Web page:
Published on July 12th, 2019 | by Sunit Nandi0
Why Drones Are Making the Lives of Filmmakers Easier
You’ve probably seen drone footage in one form or another, perhaps on YouTube or from a friend’s amateur shots. You have likely seen it in a film and not even noticed. Perhaps you’ve even seen a drone flying around outdoors or operated one yourself.
Drones are changing the world one industry at a time. From e-commerce and agriculture to the military and film production, drones are adding even more convenience and opportunity to our lives.
Many modern filmmakers enjoy utilizing drone cinematography because it makes their job as director easier. Because it’s cheaper to buy a drone than to rent a helicopter, filmmakers are no longer as constrained by budgets as they once were.
From capturing previously unattainable shots to being pros at aerial and crane shots, drones are changing the face of modern filmmaking. So how did drones find their way onto film crews? What have they changed about filmmaking? How are they used in other industries?
Image Source: Unsplash
The Rise of Drones In Different Industries
These days, you can get nearly anything you need without ever setting foot inside a brick-and-mortar retail store. Companies like Amazon in the e-commerce industry have changed the face of how we shop, and with the help of drones, Amazon is also changing the way our goods are delivered.
“Many of the most high-profile experiments with e-commerce fulfillment automation involve Amazon’s work on self-driving delivery trucks and autonomous delivery drones,” writes Alex Ullrich in an article about the trend of automation in e-commerce. “These autonomous vehicles and drones will be dispatched from warehouses to drop items directly to people’s doorsteps.”
There’s no shortage of creative ways to utilize the special capabilities of drones to streamline production and workflow. Drones are used in the real estate industry to capture aerial photos of properties, in the agricultural sector to monitor crop growth, and in the military for surveillance and reconnaissance.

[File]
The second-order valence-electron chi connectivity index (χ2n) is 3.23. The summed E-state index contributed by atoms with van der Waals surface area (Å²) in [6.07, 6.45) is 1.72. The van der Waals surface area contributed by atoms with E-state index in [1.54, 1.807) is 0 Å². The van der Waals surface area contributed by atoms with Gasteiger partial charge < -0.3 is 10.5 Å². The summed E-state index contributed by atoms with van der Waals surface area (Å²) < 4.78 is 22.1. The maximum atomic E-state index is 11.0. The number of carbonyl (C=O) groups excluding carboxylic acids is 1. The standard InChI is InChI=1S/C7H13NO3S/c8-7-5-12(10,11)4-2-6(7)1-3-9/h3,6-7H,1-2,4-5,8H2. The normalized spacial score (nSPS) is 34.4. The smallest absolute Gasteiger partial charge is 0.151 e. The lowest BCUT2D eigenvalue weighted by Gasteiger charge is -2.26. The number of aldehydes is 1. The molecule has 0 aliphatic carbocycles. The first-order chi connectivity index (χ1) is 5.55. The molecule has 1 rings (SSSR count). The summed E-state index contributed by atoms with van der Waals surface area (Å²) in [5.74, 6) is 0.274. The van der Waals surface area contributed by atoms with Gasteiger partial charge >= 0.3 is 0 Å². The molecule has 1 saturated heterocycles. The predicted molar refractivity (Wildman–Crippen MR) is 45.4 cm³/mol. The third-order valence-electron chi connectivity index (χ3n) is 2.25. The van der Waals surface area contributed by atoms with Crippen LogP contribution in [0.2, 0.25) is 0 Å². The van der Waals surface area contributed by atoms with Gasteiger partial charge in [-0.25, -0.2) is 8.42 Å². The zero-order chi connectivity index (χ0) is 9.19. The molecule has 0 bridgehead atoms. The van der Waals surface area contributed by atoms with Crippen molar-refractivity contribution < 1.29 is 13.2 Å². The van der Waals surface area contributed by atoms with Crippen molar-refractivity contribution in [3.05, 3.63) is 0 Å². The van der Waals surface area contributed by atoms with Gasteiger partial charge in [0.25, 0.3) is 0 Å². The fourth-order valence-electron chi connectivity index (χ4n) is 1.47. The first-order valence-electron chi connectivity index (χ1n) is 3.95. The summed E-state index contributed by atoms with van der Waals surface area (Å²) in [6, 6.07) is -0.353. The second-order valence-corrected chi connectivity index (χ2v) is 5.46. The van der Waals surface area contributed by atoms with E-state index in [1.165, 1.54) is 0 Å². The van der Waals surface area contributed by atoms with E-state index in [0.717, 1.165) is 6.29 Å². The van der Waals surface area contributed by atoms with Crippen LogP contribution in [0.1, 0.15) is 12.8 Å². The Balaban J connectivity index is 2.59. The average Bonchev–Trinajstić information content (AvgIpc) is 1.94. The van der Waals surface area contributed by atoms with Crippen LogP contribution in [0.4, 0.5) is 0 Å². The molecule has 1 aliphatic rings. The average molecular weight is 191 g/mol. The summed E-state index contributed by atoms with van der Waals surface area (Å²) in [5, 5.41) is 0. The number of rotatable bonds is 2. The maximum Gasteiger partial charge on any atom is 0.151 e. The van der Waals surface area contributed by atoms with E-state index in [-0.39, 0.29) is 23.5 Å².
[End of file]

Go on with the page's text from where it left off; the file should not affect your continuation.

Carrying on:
It’s clear that drones are being used extensively in other industries and beginning to have a larger role in our society. The filmmaking industry is no exception.
Before drones rose to the relative fame they enjoy now, certain limitations applied to filmmaking that are now obsolete thanks to the presence of drones. Things like safety and budgets can look a bit different in the world of filmmaking today because of drones.
In a pre-drone world, filmmakers would often have to have huge amounts of expensive equipment like helicopters and cranes and enough experienced crew members to operate them in order to capture difficult shots.
The pre-drone filmmaking world was also constrained by the limits of human beings. Some shots were just too dangerous and safety of the crew meant that certain shots just weren’t going to be captured. However, drones can go where humans can’t. This alone is perhaps the biggest difference between pre-drone filmmaking and modern filmmaking today.
Drones In Modern Film Production
Drones have done quite a lot to change modern film production, from improving accessibility to safety to creativity. They have expanded possibilities for amateur and professional filmmakers alike, and in turn for audiences.
Drones have helped make unattainable shots capturable because they can go places people can’t. Drones have made it so directors and their crew can film from very big heights, without risking the life or safety or anyone present.
This benefit also extends to capturing shots that are too dangerous for humans to even attempt, like getting footage of an erupting volcano, for example. Drones have increased the variety of footage that’s possible to capture by being nimble and maneuverable.
Drones also have the ability to give the viewer a perfect picture of a film’s location at a much lower cost. Many filmmakers go to some of the world’s greatest destinations to shoot their movie in order to get the best drone photography. The only way places like New Zealand and Thailand could look better than they do through drone photography is if you were seeing them with your own eyes.
What’s even better is that drones are relatively easy to operate if you have a little bit of experience with a joystick or a remote control, making them accessible for early-career filmmakers who want to get into filmmaking but perhaps lack the budget necessary to buy high-end equipment. Better yet, stabilizers on the drones make even inexperienced pilots’ shots look smooth and professional.
Drones allow filmmakers to shoot more footage with less human labor required, access shots they otherwise wouldn’t be able to access, and keep safety a priority at all times. They have opened up the world of what is possible to see, capture, and experience, and are enhancing the movie-watching experience for everyone.